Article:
It was only two or three years ago that AMD had the workstation solution of choice, over the bigger Intel. AMD’s Opteron series was the first to offer many features that were especially important to video editors, from native 64 bit processing and multiple cores, to hypertransport frontside bus and integrated memory controllers. Opteron’s with these features were released about a year before Intel’s Xeons could catch up. By the time Intel released Nocona core Xeons with 64bit support in mid 2005, AMD was selling Opteron’s with dual cores, and so on the race went. The only advantage the Xeon’s were able to hold onto was their higher clock speed, but it was well known that Opteron’s were far more powerful at a given clock speed.
Then in the summer of 2006, Intel released two major processor upgrades back to back. The Dempsey cores (5000 series) were a maxed out variation of the Pentium 4 “Netburst” architecture, and finally brought dual cores to the Xeon line. The 3.73 Ghz was well above AMD’s 2.6 Ghz and the 1066Mhz FSB final topped AMD’s 1Ghz. Only one month later, Intel released its entire new line of CPUs for all platforms, based on their totally new “Core2” design. The Woodcrest series of Xeon’s (5100 series) were clocked lower, were supposed to be much more efficient per clock cycle, along the lines of the Opterons. Woodcrest had everything to finally close the gap between Xeons and Opterons, with dual 64 bit cores runnning more efficiently and already at higher clock speeds, with a 3Ghz model available. AMD had very little in the way of improvements in their response, and were totally unprepared when Intel released their next update less than 6 months later.
The Clovertown (5300 series) CPUs were simply two Woodcrest chips in a single socket, making it a Quad Core CPU. This allowed a regular Xeon motherboard to support 8 discrete processing cores, clearly doubling performance in high end applications. I had the privilege to use a Clovertown system for about a month when they were first released, and it was without question the fastest computer I have ever used, by a long shot.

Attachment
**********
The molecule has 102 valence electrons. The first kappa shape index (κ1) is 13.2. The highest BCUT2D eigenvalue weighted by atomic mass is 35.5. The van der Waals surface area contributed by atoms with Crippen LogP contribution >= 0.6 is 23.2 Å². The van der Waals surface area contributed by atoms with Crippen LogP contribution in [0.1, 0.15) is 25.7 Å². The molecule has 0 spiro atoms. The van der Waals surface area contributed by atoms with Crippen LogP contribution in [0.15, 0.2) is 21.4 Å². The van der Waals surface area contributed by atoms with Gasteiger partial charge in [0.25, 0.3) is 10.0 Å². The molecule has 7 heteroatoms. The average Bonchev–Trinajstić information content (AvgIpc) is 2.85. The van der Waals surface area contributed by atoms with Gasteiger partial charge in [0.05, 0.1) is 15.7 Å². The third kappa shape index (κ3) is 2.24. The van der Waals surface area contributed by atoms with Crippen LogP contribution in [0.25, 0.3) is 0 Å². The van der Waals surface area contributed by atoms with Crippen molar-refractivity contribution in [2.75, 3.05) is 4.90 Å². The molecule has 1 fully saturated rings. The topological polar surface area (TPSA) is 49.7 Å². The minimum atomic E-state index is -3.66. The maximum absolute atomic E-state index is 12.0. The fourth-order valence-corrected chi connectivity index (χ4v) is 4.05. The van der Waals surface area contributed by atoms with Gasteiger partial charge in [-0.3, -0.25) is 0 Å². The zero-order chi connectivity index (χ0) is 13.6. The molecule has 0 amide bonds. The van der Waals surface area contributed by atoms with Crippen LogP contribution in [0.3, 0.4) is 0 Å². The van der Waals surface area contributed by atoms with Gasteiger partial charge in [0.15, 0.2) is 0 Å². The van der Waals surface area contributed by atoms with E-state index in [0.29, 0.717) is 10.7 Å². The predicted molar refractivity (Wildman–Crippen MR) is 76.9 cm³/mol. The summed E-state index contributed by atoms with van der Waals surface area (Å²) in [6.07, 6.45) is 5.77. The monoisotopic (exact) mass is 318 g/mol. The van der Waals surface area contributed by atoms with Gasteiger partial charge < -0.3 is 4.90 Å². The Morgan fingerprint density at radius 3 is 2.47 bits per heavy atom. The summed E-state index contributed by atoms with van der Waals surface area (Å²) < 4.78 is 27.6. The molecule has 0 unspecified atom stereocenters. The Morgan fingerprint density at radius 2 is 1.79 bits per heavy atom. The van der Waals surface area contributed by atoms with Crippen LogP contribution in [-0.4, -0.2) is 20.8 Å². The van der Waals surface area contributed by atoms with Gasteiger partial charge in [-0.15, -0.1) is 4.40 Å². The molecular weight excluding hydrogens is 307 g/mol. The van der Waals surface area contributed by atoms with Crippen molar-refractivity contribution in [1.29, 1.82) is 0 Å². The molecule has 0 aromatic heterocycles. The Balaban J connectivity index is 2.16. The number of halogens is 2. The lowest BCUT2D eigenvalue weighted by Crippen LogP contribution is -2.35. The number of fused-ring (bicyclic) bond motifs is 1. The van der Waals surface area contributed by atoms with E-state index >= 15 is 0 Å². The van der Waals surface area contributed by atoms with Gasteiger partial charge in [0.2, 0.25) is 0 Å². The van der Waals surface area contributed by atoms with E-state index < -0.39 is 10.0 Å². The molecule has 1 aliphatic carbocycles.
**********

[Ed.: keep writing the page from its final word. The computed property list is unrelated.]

AMD’s response was a new line of CPUs with a new numbering scheme, but no new major features. Then recently, a year after Intel brought Quad Core CPUs to market, AMD released their long awaited Barcelona line, which were native quad core CPUs. I have yet to see any version of those for sale nearly a month after release, and almost every review and benchmark has been negative.
We are now a month away from Intel’s next refresh of their CPU line, and are looking forward to more L2 cache, 1600Mhz FSB, and much lower prices. AMD seems to have nothing in sight with which to compete with, which is unfortunate for both Intel and AMD users, since competition usually drives prices down for all users. On the positive side, Intel doesn’t seem to be using their monopoly on the ultra high end to dramatically inflate prices.
Xeons are still lacking AMD’s integrated memory controller and Hypertransport link, but those are scheduled to be included in Intel’s next major redesign, “Nehalem” in late 2008. It will be interesting to see what AMD brings to the table by then. Stay tuned for details when Intel releases their new line of CPUs next month.